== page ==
The Charlson comorbidity index was related to methicillin resistance in univariate analysis but not in multivariate analysis. Other host-related factors such as age or gender were also unrelated to methicillin resistance. Diabetes was found to be a predictive factor for MRSA colonization or infection in some studies , . However, it did not differ significantly between MRSA and MSSA infections among either CA- or HA-infections in this study.
Previous studies investigating the predictors of CA-MRSA among patients without any known risk factors for MRSA were performed in single centers and failed to identify reliable and distinguishable factors –. Despite our improved study design (multi-center, large-scale, nationwide prospective study), we also found no significant clinical or epidemiological factors that distinguish between CA-MSSA and CA-MRSA. We cannot rule out the possibility that important factors have been missed. However, it is also possible that identifying distinguishing features of CA-MRSA in Korea may be more difficult than in other populations because the same MRSA clones are frequently present in the hospital setting and in the community , .
We have in addition compared the variables for HA-MRSA (n = 253) and HA-MSSA (n = 211) infections in the same way as in CA-infections (S1 Table and S2 Table). In multivariate analysis, history of MRSA carriage within the past year, exposure to 3rd generation cephalosporins within 6 months, and history of close contact with patients with chronic illnesses within the past month were statistically significant risk factors for methicillin resistance in CO-HA-S. aureus infections, as in the analysis of whole CO-S. aureus infections. The only distinguishing factor favoring MRSA infection in this setting was presentation as pneumonia (odds ratio 1.975, 95% confidential interval 1.073–3.633). Two recent studies of the clinical characteristics of infections caused by the ST72-SCCmec IV strain, which is the most common genotype of CA-MRSA in Korea, also found that pneumonia was one of the leading diagnoses among CO-MRSA infections , .
CA infection, methicillin resistance, and appropriateness of initial choice of antibiotic did not seem to affect 30-day mortality in this study. When we stratified the cases as CA-infections or HA-infections, methicillin resistance and appropriateness of antibiotic choice again had no significant effect on 30-day mortality. Instead 30-day mortality was primarily related to patient's status and severity of infection. A recent Austrian study identified higher patient age, pneumonia as the type of infection, and failure to use an MRSA-active antimicrobial agent, as significant risk factors for early mortality from MRSA bacteremia . However, two Taiwanese studies of CA- or CO-S. aureus bacteremia showed that 30-day mortality rates were not affected by community origin, methicillin resistance, or the initial choice of empirical antibiotics, which is consistent with our findings , . We suggest that clinicians can safely defer prescribing empirical glycopeptides in cases of suspected invasive CO-S. aureus infections when no risk factors for MRSA infection are present and bacteremia or pneumonia is not clinically suspected.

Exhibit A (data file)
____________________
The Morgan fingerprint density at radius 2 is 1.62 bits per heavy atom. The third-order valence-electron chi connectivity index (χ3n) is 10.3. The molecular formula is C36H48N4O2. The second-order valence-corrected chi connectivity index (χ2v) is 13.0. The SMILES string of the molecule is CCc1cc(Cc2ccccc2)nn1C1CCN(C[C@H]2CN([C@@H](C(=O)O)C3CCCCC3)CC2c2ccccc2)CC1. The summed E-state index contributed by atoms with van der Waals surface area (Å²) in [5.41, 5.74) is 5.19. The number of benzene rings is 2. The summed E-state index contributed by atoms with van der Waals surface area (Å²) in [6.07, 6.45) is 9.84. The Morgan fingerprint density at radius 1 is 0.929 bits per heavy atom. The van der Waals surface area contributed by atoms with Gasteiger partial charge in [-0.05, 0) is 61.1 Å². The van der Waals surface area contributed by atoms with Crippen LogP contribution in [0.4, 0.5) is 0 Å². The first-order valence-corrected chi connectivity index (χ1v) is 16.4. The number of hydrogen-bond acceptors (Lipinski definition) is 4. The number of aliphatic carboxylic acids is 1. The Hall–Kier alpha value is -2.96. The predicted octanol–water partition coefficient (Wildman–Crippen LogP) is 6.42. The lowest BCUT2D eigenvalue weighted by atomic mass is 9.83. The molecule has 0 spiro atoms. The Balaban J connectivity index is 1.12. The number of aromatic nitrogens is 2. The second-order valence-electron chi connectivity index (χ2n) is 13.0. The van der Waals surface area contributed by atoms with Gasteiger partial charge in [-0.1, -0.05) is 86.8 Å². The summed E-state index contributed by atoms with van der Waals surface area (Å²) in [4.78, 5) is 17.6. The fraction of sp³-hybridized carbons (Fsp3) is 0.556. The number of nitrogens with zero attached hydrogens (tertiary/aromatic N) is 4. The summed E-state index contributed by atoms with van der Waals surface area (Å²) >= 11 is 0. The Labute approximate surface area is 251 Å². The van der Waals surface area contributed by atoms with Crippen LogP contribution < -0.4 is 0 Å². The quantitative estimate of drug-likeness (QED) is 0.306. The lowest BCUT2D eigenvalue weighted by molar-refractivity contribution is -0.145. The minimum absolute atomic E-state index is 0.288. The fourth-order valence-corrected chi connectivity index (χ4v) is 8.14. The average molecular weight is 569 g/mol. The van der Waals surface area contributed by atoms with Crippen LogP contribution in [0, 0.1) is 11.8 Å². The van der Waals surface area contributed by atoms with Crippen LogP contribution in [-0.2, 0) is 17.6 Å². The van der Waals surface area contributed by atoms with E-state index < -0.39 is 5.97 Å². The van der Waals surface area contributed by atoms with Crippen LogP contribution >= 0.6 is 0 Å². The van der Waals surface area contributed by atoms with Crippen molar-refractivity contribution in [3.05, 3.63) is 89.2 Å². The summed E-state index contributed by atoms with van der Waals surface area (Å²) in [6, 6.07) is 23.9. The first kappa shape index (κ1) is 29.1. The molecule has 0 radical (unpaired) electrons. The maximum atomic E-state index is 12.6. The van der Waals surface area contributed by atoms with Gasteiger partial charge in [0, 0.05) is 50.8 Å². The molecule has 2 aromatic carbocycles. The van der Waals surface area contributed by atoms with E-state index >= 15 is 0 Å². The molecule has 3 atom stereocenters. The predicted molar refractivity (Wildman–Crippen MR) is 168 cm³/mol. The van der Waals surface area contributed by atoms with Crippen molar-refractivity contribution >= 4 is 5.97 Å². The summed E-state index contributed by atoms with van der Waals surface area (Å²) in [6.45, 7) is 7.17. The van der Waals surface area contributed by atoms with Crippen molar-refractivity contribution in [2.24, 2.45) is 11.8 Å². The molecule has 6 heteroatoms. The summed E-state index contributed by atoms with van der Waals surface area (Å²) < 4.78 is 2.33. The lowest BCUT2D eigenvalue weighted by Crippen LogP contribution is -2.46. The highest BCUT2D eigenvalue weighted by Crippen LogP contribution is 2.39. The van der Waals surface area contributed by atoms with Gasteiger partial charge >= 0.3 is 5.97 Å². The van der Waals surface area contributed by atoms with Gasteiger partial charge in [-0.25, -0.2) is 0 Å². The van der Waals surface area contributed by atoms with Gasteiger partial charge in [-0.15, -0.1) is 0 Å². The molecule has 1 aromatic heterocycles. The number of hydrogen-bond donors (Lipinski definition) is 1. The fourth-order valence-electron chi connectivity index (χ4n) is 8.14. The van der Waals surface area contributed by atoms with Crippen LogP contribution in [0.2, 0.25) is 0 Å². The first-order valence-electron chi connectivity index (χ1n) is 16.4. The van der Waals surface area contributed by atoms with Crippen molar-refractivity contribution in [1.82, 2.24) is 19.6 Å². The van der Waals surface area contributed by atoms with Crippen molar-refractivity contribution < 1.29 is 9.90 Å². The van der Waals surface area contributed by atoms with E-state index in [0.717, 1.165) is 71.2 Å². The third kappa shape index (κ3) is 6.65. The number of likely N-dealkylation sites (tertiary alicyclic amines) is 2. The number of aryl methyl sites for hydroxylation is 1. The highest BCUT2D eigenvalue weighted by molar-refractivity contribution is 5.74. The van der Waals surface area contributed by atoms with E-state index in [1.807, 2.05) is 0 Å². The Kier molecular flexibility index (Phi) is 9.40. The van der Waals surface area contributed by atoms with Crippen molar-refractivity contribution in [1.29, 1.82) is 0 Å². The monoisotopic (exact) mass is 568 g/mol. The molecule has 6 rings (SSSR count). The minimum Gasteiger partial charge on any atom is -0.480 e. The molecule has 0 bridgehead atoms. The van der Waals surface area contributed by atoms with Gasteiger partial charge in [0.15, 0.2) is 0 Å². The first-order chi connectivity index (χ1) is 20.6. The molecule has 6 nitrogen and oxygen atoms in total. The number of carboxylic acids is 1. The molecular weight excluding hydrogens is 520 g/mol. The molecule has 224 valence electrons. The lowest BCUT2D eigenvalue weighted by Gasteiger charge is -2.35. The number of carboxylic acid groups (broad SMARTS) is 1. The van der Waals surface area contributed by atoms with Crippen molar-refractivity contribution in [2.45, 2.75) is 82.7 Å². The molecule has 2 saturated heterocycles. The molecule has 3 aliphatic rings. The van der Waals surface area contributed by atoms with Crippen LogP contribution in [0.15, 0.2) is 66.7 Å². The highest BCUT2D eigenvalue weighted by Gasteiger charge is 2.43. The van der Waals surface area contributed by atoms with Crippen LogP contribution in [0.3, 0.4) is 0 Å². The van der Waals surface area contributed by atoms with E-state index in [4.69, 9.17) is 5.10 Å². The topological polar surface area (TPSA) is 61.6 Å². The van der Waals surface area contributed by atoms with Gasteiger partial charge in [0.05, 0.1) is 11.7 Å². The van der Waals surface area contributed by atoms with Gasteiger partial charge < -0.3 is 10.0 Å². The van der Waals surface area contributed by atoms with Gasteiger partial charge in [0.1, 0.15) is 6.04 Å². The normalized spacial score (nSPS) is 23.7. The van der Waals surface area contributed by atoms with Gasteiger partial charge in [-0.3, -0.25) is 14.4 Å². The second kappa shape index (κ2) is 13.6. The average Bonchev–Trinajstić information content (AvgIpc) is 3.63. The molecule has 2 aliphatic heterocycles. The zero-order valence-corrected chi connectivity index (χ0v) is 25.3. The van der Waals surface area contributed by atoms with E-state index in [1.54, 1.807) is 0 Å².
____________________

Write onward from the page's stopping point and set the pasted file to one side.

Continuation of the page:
This study has potential limitations. First, the number of CA-MRSA cases may have been underestimated because we included only those that were confirmed microbiologically. Because microbiological confirmation is frequently difficult in SSTIs, and most of the CA-MRSA clones in Korea do not produce the PVL toxin, it is possible that some cases of SSTI were missed , , . It is worth noting, however, that SSTIs comprised 33% of the CA-MRSA infections included (Table 1). This is not only consistent with a previous Korean study , but also suggests that the risk of missing SSTIs was in fact low. Second, as we excluded patients who were discharged or died before microbiological confirmation of S. aureus infection, a selection bias cannot be ruled out. However, the excluded cases comprised only 3.7% (30/816) of the total, and the rates were similar in the MRSA and MSSA groups. Third, the findings associated with 30-day mortality in our study should be interpreted with caution because we did not include data for those patients who died before their infection was confirmed microbiologically, and 126 patients (16%) were not followed up for a full 30 days after hospitalization. However, neither the exclusion rates before microbiological confirmation (14/369 vs 16/447, P = 0.98) nor the rates of loss to follow-up within 30 days of hospitalization (104/353 vs 127/418, P = 0.84) differed between the MRSA and MSSA groups. Fourth, our results may not convey a complete picture of the disease in the community because all the participating centers were secondary or tertiary hospitals. Fifth, we did not evaluate a seasonal variation in S. aureus infections because the study period was only 8 months long. Finally, we did not analyze the genetic background of the MRSA isolates. The antibiotic susceptibility profiles of the CA-MRSA and HA-MRSA isolates for non-beta-lactams were significantly different (Fig. 2). However, it was not possible to infer potential common genetic types of MRSA from their profiles because the most common nosocomial MRSA strains such as ST5 and ST239 are also circulating in the Korean community . Despite these limitations, the study has definite strengths, such as its large-scale, prospective, and nationwide design.